NELSON, Horatio, Viscount (1758-1805). Autograph letter (unsigned at the end, but with 'Nelson' written three times in the text) to Lady Hamilton, n.p. [Foudroyant at sea], incompletely dated 'Wednesday 29 January - Thursday January 30 - Friday - Sunday noon [29 January - 2 February 1800]', 2½ pages, 4to, later annotation on blank verso of 2nd leaf (small tear from previous mounting touching one word, 2 tiny holes and small tear in blank area of 2nd leaf, traces of guard, annotated 'Lord Nelson' in an early 19th-century hand). Provenance: Calvin Bullock Collection (Christie's, New York, sale 19.12.1986 lot 200).
A PASSIONATE LOVE LETTER DESCRIBING AN EROTIC DREAM. The earliest of Nelson's love letters to Lady Hamilton which has survived.
'Seperated [sic] from all I hold dear in this World what is the use of living if indeed such an existence can be called so, nothing could alleviate such a seperation but the call of our Country but loitering time away with nonsence [sic] is too much ... Continue only to love your faithful Nelson as he loves his Emma, you are my guide I submit to you ... I can neither eat or sleep for thinking of you my dearest love, I never touch even pudding ... Last night I did nothing but dream of you altho' I woke 20 times in the night. In one of my dreams I thought I was at a large table you was [sic] not present, sitting between a Princess who I detest and another, they both tried to seduce me and the first wanted to take those liberties with me which no woman in this world but yourself ever did, the consequence was I knocked her down and in the moment of bustle you came in and taking me to your embrace wispered I love nothing but you my Nelson, I kissed you fervently and we enjoy'd the height of love ... '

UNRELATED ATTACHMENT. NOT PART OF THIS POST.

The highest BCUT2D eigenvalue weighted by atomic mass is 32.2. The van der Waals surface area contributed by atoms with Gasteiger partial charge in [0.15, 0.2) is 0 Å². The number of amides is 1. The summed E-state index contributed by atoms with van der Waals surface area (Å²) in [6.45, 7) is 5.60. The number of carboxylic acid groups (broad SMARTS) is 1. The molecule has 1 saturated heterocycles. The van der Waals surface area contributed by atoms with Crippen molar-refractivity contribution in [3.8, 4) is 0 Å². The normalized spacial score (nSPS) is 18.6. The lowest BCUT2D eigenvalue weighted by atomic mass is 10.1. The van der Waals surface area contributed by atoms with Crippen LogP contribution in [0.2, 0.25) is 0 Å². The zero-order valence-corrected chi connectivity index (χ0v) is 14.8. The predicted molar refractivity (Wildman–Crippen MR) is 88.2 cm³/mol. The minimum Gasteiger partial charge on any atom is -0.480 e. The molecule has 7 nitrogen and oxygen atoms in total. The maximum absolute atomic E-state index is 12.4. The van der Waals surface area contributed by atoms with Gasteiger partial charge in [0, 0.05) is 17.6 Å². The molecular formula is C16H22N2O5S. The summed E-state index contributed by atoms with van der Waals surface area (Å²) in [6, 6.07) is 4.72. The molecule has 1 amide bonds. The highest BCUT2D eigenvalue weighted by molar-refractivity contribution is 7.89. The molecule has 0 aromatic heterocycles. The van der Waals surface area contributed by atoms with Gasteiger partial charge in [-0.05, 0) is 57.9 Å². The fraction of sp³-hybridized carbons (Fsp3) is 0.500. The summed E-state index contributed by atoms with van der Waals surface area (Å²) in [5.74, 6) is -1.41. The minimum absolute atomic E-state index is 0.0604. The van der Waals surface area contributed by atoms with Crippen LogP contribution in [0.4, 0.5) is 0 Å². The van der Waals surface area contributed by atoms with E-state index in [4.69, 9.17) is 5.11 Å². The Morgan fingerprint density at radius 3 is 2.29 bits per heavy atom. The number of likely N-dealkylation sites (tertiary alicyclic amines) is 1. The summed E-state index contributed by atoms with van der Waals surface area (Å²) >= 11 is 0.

This remarkably uninhibited passage, written during Nelson's return voyage to Palermo from Leghorn where he had been summoned for a meeting with Lord Keith, offers the earliest unequivocal evidence that his increasingly amorous friendship with Lady Hamilton had been transformed into a passionate love affair. The depth of Nelson's commitment is unmistakeable, regretting 'with the bitterest anguish that there any obstacles from us being united in the closest ties of this World's rigid rules, as we are in those of our love'. His marriage to Fanny was now merely an obstacle, and his daughter by Lady Hamilton, Horatia was conceived a few weeks after his return to Palermo.